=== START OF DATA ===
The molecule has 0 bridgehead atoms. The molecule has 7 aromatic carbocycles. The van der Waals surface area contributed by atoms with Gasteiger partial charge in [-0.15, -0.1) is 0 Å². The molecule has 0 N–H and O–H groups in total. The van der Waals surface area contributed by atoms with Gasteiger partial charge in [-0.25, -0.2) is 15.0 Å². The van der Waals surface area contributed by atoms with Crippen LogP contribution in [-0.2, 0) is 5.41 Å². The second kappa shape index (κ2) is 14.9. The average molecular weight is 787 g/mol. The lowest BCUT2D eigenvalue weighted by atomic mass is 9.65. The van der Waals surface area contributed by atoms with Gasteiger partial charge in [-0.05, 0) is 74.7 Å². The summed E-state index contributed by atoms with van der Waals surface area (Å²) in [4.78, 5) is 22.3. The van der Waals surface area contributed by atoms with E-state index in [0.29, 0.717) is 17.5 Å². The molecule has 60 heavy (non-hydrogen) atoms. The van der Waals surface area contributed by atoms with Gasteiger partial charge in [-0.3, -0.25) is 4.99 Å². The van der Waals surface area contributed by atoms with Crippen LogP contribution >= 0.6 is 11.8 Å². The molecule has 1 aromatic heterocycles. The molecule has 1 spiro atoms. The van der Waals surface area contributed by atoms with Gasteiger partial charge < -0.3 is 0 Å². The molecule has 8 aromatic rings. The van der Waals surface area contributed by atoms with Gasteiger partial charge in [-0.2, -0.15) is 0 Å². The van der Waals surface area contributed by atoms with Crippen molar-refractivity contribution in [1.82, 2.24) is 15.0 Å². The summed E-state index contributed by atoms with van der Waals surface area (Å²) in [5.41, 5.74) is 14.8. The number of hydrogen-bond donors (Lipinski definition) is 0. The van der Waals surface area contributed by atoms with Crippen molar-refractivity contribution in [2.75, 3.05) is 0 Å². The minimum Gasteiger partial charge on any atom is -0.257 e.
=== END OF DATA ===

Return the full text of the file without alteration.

The molecule has 0 bridgehead atoms. The molecule has 7 aromatic carbocycles. The van der Waals surface area contributed by atoms with Gasteiger partial charge in [-0.15, -0.1) is 0 Å². The molecule has 0 N–H and O–H groups in total. The van der Waals surface area contributed by atoms with Gasteiger partial charge in [-0.25, -0.2) is 15.0 Å². The van der Waals surface area contributed by atoms with Crippen LogP contribution in [-0.2, 0) is 5.41 Å². The second kappa shape index (κ2) is 14.9. The average molecular weight is 787 g/mol. The lowest BCUT2D eigenvalue weighted by atomic mass is 9.65. The van der Waals surface area contributed by atoms with Gasteiger partial charge in [-0.05, 0) is 74.7 Å². The summed E-state index contributed by atoms with van der Waals surface area (Å²) in [4.78, 5) is 22.3. The van der Waals surface area contributed by atoms with E-state index in [0.29, 0.717) is 17.5 Å². The molecule has 60 heavy (non-hydrogen) atoms. The van der Waals surface area contributed by atoms with Gasteiger partial charge in [-0.3, -0.25) is 4.99 Å². The van der Waals surface area contributed by atoms with Crippen LogP contribution >= 0.6 is 11.8 Å². The molecule has 1 aromatic heterocycles. The molecule has 1 spiro atoms. The van der Waals surface area contributed by atoms with Gasteiger partial charge < -0.3 is 0 Å². The molecule has 8 aromatic rings. The van der Waals surface area contributed by atoms with Gasteiger partial charge in [-0.2, -0.15) is 0 Å². The van der Waals surface area contributed by atoms with Crippen molar-refractivity contribution in [1.82, 2.24) is 15.0 Å². The summed E-state index contributed by atoms with van der Waals surface area (Å²) in [5.41, 5.74) is 14.8. The number of hydrogen-bond donors (Lipinski definition) is 0. The van der Waals surface area contributed by atoms with Crippen molar-refractivity contribution in [2.75, 3.05) is 0 Å². The minimum Gasteiger partial charge on any atom is -0.257 e.